New brain imaging study provides support for the notion of food addiction

Consuming highly processed carbohydrates can cause excess hunger and stimulate brain regions involved in reward and cravings, according to a Boston Children's Hospital research team led by David Ludwig, MD, PhD director, New Balance Foundation Obesity Prevention Center. These findings suggest that limiting these "high-glycemic index" foods could help obese individuals avoid overeating.

The study, published in the American Journal of Clinical Nutrition on June 26, 2013, investigates how food intake is regulated by dopamine-containing pleasure centers of the brain.

"Beyond reward and craving, this part of the brain is also linked to substance abuse and dependence, which raises the question as to whether certain foods might be addictive," says Ludwig.

To examine the link, researchers measured and hunger, while also using (MRI) to observe brain activity during the crucial four-hour period after a meal, which influences eating behavior at the next meal. Evaluating patients in this time frame is one novel aspect of this study, whereas previous studies have evaluated patients with an MRI soon after eating.

Twelve overweight or obese men consumed test meals designed as milkshakes with the same calories, taste and sweetness. The two milkshakes were essentially the same; the only difference was that one contained rapidly digesting (high-glycemic index) carbohydrates and the other slowly digesting (low-glycemic index) carbohydrates.

After participants consumed the high-glycemic index milkshake, they experienced an initial surge in , followed by sharp crash four hours later.

This decrease in blood glucose was associated with excessive hunger and intense activation of the , a critical brain region involved in addictive behaviors.

Prior studies of food addiction have compared patient reactions to drastically different types of foods, such as high-calorie cheesecake versus boiled vegetables.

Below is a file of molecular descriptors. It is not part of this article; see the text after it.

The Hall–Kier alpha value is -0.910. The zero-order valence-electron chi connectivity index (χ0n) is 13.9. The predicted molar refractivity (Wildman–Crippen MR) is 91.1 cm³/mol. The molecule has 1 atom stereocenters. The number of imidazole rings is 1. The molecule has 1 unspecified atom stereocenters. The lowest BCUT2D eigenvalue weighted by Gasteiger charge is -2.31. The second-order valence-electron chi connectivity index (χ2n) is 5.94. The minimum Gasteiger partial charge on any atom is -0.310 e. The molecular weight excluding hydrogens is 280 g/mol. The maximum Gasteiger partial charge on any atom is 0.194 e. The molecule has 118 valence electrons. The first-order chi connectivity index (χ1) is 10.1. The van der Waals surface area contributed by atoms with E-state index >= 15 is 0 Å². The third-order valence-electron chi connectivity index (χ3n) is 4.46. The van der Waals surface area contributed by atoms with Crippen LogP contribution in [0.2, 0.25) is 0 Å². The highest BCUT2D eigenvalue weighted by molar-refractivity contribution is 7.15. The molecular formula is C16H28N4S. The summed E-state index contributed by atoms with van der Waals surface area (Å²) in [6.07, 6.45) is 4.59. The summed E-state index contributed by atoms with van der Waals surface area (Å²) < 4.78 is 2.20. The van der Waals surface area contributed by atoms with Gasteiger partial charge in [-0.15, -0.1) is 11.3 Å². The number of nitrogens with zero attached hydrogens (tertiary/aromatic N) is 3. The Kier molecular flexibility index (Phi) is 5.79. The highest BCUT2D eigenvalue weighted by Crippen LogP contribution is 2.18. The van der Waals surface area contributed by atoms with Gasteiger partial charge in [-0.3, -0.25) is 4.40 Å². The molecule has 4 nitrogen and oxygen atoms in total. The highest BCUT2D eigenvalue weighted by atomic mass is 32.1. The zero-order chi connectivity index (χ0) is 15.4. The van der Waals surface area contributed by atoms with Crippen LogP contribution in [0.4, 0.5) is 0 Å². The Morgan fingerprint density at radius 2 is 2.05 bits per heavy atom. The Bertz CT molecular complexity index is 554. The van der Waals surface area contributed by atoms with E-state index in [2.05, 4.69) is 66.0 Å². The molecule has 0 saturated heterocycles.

Another novel aspect of this study is how a specific dietary factor that is distinct from calories or sweetness, could alter brain function and promote overeating.

"These findings suggest that limiting high-glycemic index carbohydrates like white bread and potatoes could help obese individuals reduce cravings and control the urge to overeat," says Ludwig.

Though the concept of food addiction remains provocative, the findings suggest that more interventional and observational studies be done. Additional research will hopefully inform clinicians about the subjective experience of , and how we can potentially treat these patients and regulate their weight.


Explore further

Being overweight linked to excess stress hormones after eating

Citation: New brain imaging study provides support for the notion of food addiction (2013, June 26) retrieved 25 May 2019 from https://medicalxpress.com/news/2013-06-brain-imaging-notion-food-addiction.html
This document is subject to copyright. Apart from any fair dealing for the purpose of private study or research, no part may be reproduced without the written permission. The content is provided for information purposes only.
 shares

Feedback to editors

User comments

Please sign in to add a comment. Registration is free, and takes less than a minute. Read more